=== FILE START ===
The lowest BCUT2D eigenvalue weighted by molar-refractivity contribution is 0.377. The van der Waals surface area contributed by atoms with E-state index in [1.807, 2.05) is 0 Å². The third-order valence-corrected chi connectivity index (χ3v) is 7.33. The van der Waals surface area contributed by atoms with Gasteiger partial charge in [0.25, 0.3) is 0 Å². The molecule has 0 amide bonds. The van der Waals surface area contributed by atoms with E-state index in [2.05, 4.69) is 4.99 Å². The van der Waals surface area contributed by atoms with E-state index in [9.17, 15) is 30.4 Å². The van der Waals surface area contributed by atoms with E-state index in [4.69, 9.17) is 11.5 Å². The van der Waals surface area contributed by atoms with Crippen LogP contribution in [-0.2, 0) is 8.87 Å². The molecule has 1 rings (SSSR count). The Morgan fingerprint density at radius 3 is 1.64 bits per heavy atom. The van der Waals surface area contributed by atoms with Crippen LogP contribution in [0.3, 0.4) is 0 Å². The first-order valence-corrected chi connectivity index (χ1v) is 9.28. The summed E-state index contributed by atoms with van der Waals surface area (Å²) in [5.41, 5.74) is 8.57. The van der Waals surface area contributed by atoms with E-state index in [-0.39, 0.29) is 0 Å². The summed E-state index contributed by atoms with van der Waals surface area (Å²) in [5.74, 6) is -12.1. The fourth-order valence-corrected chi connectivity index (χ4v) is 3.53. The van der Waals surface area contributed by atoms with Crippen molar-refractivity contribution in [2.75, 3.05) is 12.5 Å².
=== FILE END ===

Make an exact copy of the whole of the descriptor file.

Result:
The lowest BCUT2D eigenvalue weighted by molar-refractivity contribution is 0.377. The van der Waals surface area contributed by atoms with E-state index in [1.807, 2.05) is 0 Å². The third-order valence-corrected chi connectivity index (χ3v) is 7.33. The van der Waals surface area contributed by atoms with Gasteiger partial charge in [0.25, 0.3) is 0 Å². The molecule has 0 amide bonds. The van der Waals surface area contributed by atoms with E-state index in [2.05, 4.69) is 4.99 Å². The van der Waals surface area contributed by atoms with E-state index in [9.17, 15) is 30.4 Å². The van der Waals surface area contributed by atoms with E-state index in [4.69, 9.17) is 11.5 Å². The van der Waals surface area contributed by atoms with Crippen LogP contribution in [-0.2, 0) is 8.87 Å². The molecule has 1 rings (SSSR count). The Morgan fingerprint density at radius 3 is 1.64 bits per heavy atom. The van der Waals surface area contributed by atoms with Crippen LogP contribution in [0.3, 0.4) is 0 Å². The first-order valence-corrected chi connectivity index (χ1v) is 9.28. The summed E-state index contributed by atoms with van der Waals surface area (Å²) in [5.41, 5.74) is 8.57. The van der Waals surface area contributed by atoms with E-state index in [-0.39, 0.29) is 0 Å². The summed E-state index contributed by atoms with van der Waals surface area (Å²) in [5.74, 6) is -12.1. The fourth-order valence-corrected chi connectivity index (χ4v) is 3.53. The van der Waals surface area contributed by atoms with Crippen molar-refractivity contribution in [2.75, 3.05) is 12.5 Å².